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BJP in reform-or-vote dilemma

New Delhi, Sept. 19: BJP ministers like L.K. Advani, Ram Naik and Murli Manohar Joshi as well as ministers from other NDA partners like George Fernandes and Balasaheb Vikhe Patil are spooked that the economic agenda being set by colleagues like Arun Shourie, Murasoli Maran and Jaswant Singh could erode their support base, causing nasty setbacks in electoral battles.

Sources close to this new, loose grouping of ministers say they are concerned that unless steps are taken to “correct the direction of reforms”, the BJP and its allies would lose most of the coming Assembly elections.

Several state chiefs have also written to the BJP’s central leadership warning the party to go slow on issues such as public sector divestment, opening up industry further to foreign capital and labour reforms. They warned that if this advice is ignored, results of elections to some 10 Assemblies over the next 20 months and general elections after that might go against the party.

Their concerns first led the government to defer a decision on oil sector divestment and now to another postponement — of increasing the limits on foreign direct investment in telecom, aviation and insurance, as suggested in a recent report. At a meeting yesterday, the Cabinet put off a decision, ostensibly because ministers like Shahnawaz Hussein (aviation) were not present.

But the truth is the move to allow more FDI in these areas is not viewed happily by reform-wary ministers. They fear a backlash from middle-class voters, who could read it as a sell-out to foreign capital, leading to compromises on national security in telecom and aviation and a drain of national savings in the case of insurance.

The only thing that could pass muster without much ado would be an increase in the limit on FDI in financial service companies.

Earlier, only fringe groups within the Sangh parivar and smaller allies like the Janata Dal and the Trinamul Congress had opposed reforms. But now the split between ministers who have risen from the grassroots and those who have joined the Cabinet by dint of their professional expertise or closeness to the powers-that-be is culminating in a fratricidal fight.

“We have to fight and come back to power. These ministers don’t have to. So they harp on reforms which are unpopular. Unlike us, they have come into the Cabinet because they are favoured by the top leadership,” said a senior BJP minister from western India. He pointed out that many pro-reform ministers were Rajya Sabha MPs and would never face a “real election or understand popular concerns”.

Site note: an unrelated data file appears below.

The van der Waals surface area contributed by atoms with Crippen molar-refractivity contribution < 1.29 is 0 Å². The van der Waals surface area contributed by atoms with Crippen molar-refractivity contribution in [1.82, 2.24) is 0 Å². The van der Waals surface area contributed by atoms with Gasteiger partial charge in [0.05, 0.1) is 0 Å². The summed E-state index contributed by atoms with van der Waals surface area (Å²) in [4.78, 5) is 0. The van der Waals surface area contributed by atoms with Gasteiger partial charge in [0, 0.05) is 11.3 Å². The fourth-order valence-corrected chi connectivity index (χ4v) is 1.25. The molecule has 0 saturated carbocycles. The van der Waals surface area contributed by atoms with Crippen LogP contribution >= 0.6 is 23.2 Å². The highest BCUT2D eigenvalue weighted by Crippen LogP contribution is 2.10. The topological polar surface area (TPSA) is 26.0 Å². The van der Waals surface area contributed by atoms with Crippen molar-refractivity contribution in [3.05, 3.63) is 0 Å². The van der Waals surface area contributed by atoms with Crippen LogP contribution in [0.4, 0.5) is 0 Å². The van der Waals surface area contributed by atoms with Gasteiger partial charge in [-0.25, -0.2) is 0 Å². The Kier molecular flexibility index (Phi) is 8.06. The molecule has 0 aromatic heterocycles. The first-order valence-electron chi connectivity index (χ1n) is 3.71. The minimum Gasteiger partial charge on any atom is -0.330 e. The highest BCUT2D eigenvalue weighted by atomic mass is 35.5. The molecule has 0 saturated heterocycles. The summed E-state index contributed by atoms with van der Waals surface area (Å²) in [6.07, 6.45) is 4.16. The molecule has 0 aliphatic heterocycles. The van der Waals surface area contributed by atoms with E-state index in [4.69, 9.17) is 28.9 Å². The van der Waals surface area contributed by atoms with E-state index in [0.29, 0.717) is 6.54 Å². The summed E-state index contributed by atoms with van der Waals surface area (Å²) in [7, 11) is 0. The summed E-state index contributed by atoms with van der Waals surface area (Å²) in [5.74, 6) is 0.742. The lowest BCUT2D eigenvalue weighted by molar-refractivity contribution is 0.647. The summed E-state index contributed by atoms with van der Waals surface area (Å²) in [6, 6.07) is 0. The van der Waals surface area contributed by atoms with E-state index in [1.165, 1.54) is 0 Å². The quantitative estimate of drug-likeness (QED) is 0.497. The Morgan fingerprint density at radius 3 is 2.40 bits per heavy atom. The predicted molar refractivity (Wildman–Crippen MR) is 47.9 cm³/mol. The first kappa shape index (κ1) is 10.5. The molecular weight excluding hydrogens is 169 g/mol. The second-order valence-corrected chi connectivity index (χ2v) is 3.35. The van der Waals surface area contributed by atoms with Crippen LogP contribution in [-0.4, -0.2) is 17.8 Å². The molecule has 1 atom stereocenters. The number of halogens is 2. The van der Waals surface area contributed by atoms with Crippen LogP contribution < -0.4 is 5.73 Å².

The dissenters alleged that their personal constituencies were threatened by the reforms. Some, like Fernandes, have won with labour support and are being pressured by their constituents to speak out.

“The Balco privatisation has meant unpopularity for the party in Chattisgarh. The move to sell Nalco has put our MPs in Orissa on the defensive. The sale of VSNL and the fight over the Tatas investing its reserves in their own firm has slighted us in the eyes of our middle-class voters — the list is unending and affects most of us,” said a BJP minister from the east.

The BJP has grown from being a right-wing party of small traders. Over time it has brought under its sway organised labour and urban professionals, who are deeply worried by the three cornerstones of the current phase of reforms — disinvestment, freer flow of foreign capital and labour laws.

BJP ministers point out that in a scenario of jobless growth, it was suicidal to talk of giving sweeping powers for hiring and firing labour. “We need to balance the demands of industry chambers like of Ficci to be given freedom to restructure and the genuine concerns of labour,” they argue.

The Bharatiya Mazdoor Sangh is today India’s largest labour union and its members constitute a major portion of the BJP’s urban vote base. BJP leaders admit that without the wing’s active help it would be difficult for most urban MPs to win elections.

The BMS has forced some changes in policy prescriptions such as during the WTO negotiations where its activism forced the government to backtrack on opening up several sectors. It has also been behind opposition to the initial insurance privatisation Bill and forced key amendments to the legislation on the regulatory authority.

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